EAST RUTHERFORD, N.J. — Earnie Stewart spoke publicly for the first time Thursday as the U.S. men’s national team’s general manager, and for the first time since taking change of the USMNT’s coaching search.
Speaking to a group of reporters at MetLife Stadium in New Jersey ahead of the national team’s game against Brazil, Stewart confirmed that he has not yet formally interviewed any candidates for the head coaching job.
He did, though, say he has developed a “profile” of required and desired characteristics that the head coach will bring to the table. He has “spoken to people” throughout American soccer to move the coaching search forward. And the formal interview process will begin “not too long from now.”
Here are the most important notes from Stewart’s media session, including more details on the above:
Key notes from Earnie Stewart’s coaching search update
– Stewart is leading the coaching search along with Nico Romeijn and Ryan Mooney, two USSF officials. They are essentially the search committee. Jay Berhalter, U.S. Soccer’s chief commercial officer – and brother of Columbus Crew head coach Gregg Berhalter – is not involved.
– Stewart said his conversations with people throughout American soccer have been both incoming and outgoing calls. He has reached out to 15-20 people about the direction of U.S. Soccer, its values, and so on. He has also received calls, sometimes through agents.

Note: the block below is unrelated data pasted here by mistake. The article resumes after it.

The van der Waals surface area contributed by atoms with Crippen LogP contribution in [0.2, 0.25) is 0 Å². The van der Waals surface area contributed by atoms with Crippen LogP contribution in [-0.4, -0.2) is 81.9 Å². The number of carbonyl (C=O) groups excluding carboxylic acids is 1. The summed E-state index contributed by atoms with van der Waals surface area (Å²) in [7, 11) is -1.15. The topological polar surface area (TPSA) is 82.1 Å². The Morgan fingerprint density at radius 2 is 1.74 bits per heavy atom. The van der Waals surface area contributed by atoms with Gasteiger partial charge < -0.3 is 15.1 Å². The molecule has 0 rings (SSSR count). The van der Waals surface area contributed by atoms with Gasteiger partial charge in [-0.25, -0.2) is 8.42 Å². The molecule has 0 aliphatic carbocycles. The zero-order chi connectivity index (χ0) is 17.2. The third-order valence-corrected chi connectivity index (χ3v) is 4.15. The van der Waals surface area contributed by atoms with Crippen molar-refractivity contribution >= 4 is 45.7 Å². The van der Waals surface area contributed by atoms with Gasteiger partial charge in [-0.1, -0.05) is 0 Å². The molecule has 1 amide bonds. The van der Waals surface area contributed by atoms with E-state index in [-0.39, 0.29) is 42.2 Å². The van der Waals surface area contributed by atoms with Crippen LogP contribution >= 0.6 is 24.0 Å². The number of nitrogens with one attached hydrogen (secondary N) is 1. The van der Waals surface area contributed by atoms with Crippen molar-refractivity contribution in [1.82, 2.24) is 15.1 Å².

– Stewart said he is “not gonna sit down with 18 people” for formal interviews. Those will be with a handful of serious candidates – though there is no specific number of candidates who’ll receive interviews.
– When asked what the head coaching “profile” entailed, Stewart mentioned a few pieces. One was a “we mentality” – someone who wants to work together. Another: He wants to hire someone who can manager people as well as soccer games. And then, of course, there is tactical acumen and all the traits that any professional soccer coach must possess.
– Stewart said any talk about a common style of play is about principles, and not at all about strategies, systems or formations. It’s “an overarching view.”
– Stewart refuted the idea that he already has the guy in mind.
– Stewart said the new coach must be able to speak English. Knowledge of the American soccer landscape, market and culture is desired but not required.
– Stewart confirmed that he, as USMNT general manager, reports to USSF CEO Dan Flynn.
– Stewart said the new coach – and other head coaches that U.S. Soccer hires going forward for all of its national teams – will be based in Chicago. The goal is more face-to-face communication – that’s part of the “culture that I believe in,” Stewart said.
Essentially, Stewart doesn’t want a coach if that coach wants to live on the beach.
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